LSU researchers developing sensors to detect nuclear power leaks

2023-04-22 11:00:16 By : Ms. Jaine Zhang

LSU engineering researchers are developing sensors that could quickly detect nuclear power leaks with the help of a $500,000 grant from the federal Nuclear Regulatory Commission—the first grant LSU has received from the agency. 

Though nuclear energy provides more than 20% of U.S. electricity, it’s a controversial power source because of famous leakage disasters such as Chernobyl, Three Mile Island and Fukushima.    4mm Inductive Sensor

LSU researchers developing sensors to detect nuclear power leaks

Jyotsna Sharma, a petroleum engineering professor, is leading a team of researchers that includes associate professors of mechanical engineering, geology and geophysics to develop a multifunctional fiber-optic sensor that will immediately detect a radiation leak.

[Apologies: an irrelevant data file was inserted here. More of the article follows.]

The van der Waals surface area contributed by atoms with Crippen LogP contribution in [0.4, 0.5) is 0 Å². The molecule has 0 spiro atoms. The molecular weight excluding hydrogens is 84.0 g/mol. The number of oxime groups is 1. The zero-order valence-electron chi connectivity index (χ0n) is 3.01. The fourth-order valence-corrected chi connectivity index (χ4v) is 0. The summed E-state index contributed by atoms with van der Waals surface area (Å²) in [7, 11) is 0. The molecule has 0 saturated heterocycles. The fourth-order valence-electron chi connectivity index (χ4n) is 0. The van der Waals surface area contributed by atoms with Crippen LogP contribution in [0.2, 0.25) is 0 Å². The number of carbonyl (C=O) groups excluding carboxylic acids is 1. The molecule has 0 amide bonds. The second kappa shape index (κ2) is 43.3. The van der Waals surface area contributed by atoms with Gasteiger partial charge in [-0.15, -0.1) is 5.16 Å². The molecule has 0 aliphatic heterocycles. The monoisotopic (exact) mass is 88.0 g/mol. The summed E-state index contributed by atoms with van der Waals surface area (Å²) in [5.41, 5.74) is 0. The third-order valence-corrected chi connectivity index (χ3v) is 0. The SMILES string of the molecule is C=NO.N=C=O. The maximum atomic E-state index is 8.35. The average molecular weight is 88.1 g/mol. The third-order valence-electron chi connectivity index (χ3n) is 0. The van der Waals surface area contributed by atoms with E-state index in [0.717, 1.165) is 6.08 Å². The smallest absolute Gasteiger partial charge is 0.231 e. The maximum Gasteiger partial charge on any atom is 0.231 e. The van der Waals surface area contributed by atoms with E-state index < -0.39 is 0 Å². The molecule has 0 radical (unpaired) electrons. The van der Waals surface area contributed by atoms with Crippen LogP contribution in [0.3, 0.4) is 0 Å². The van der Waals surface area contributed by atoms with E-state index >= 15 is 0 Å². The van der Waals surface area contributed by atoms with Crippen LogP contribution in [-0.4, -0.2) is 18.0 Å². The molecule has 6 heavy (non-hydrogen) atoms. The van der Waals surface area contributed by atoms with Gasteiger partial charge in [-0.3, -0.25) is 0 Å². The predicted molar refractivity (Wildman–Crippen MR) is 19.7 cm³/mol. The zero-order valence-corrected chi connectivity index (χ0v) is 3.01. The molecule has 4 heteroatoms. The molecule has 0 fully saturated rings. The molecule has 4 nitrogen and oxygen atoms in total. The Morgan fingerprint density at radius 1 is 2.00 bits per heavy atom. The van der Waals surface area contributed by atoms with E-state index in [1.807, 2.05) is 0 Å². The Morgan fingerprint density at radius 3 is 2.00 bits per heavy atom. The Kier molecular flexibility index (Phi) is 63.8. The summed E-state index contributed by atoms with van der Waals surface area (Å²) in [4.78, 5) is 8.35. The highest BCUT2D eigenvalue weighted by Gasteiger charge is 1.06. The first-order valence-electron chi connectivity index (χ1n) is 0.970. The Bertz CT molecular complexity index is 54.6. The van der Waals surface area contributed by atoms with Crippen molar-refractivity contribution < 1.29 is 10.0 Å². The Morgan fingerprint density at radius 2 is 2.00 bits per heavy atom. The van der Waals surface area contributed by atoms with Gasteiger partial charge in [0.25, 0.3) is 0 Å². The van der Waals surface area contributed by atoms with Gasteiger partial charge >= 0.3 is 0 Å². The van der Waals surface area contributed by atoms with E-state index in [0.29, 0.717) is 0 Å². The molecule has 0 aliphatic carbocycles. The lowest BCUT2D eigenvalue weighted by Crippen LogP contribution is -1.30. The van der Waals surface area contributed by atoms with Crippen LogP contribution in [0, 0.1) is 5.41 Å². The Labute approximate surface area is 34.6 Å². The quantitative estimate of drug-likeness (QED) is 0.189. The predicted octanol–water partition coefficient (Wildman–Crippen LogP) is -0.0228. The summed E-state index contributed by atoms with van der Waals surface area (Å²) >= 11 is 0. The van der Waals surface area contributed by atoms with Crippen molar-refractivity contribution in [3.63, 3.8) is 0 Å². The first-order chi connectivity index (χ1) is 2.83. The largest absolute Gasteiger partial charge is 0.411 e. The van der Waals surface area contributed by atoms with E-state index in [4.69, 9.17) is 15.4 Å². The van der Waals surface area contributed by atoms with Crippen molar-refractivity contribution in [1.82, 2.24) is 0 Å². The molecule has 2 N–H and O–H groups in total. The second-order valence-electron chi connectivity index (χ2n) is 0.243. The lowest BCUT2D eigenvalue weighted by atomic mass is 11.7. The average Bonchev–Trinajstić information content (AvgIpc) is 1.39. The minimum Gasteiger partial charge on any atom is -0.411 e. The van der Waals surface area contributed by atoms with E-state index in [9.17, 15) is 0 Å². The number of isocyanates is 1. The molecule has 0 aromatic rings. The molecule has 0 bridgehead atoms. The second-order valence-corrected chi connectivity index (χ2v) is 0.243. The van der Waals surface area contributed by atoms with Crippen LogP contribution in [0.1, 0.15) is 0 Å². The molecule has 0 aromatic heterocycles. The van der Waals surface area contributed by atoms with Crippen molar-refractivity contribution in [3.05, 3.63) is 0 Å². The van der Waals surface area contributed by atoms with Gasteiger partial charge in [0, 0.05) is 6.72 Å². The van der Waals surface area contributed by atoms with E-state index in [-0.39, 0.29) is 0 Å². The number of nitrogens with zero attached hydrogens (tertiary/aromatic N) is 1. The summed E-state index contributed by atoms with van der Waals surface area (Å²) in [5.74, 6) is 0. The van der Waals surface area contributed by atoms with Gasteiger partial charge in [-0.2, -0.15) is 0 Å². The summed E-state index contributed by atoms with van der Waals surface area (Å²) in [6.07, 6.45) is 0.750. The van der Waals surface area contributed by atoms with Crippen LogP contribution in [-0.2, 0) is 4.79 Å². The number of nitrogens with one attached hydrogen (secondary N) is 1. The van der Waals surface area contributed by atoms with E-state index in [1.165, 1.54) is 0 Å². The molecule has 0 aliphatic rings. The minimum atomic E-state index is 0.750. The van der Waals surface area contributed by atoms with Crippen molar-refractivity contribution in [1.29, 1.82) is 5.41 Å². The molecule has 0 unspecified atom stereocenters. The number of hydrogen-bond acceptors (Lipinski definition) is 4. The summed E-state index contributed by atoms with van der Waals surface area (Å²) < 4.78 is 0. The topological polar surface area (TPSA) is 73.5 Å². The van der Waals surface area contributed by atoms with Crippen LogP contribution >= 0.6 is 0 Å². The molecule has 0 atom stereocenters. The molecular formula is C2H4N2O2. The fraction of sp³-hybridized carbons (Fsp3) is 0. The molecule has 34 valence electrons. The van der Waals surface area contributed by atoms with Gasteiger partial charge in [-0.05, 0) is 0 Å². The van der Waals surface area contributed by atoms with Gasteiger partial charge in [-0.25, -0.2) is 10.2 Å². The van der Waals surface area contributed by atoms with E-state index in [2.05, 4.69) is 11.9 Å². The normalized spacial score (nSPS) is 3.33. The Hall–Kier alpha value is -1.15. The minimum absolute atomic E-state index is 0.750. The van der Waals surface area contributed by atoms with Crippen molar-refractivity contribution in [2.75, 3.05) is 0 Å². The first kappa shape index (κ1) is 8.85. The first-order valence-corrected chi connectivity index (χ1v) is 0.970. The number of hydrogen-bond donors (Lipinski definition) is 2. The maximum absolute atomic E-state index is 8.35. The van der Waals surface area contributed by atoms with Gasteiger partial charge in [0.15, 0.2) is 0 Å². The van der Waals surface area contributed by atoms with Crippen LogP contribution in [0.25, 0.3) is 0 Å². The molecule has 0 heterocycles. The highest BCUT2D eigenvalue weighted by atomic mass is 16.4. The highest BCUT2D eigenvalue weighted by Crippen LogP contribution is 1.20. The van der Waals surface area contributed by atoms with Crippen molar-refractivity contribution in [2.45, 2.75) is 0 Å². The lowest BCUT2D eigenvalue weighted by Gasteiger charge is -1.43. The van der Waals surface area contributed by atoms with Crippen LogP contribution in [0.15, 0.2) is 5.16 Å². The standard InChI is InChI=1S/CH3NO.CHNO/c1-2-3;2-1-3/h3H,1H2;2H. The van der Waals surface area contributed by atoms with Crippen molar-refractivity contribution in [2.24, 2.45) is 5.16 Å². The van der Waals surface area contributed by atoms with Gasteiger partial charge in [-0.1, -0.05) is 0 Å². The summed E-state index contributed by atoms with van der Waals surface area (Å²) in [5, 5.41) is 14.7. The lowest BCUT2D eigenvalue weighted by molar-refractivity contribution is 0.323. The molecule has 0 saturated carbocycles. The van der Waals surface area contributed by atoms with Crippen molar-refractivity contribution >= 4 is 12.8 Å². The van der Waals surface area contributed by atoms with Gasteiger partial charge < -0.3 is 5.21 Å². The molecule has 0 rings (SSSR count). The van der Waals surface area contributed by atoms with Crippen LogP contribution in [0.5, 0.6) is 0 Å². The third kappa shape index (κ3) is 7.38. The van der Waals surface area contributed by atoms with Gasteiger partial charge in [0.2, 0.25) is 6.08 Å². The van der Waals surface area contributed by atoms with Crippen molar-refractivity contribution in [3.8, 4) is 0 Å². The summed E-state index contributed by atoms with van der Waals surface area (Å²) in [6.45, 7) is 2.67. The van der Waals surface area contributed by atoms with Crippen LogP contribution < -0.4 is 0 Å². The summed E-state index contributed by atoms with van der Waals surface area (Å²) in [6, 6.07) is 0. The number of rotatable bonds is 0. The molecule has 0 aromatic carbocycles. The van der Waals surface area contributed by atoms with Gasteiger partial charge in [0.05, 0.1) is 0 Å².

LSU researchers developing sensors to detect nuclear power leaks

M30 Inductive Sensor Sharma’s team hopes its research will eventually help keep all nuclear power plants safe, including the two in Louisiana that produce 16% of the state’s energy. The 974-megawatt River Bend facility in St. Francisville recently received a license renewal through 2045, while the 1,159-megawatt Waterford 3 unit in Killona received a license renewal through 2044. The  plants, both owned by Entergy, together employ more than 1,500 workers. Read more from LSU.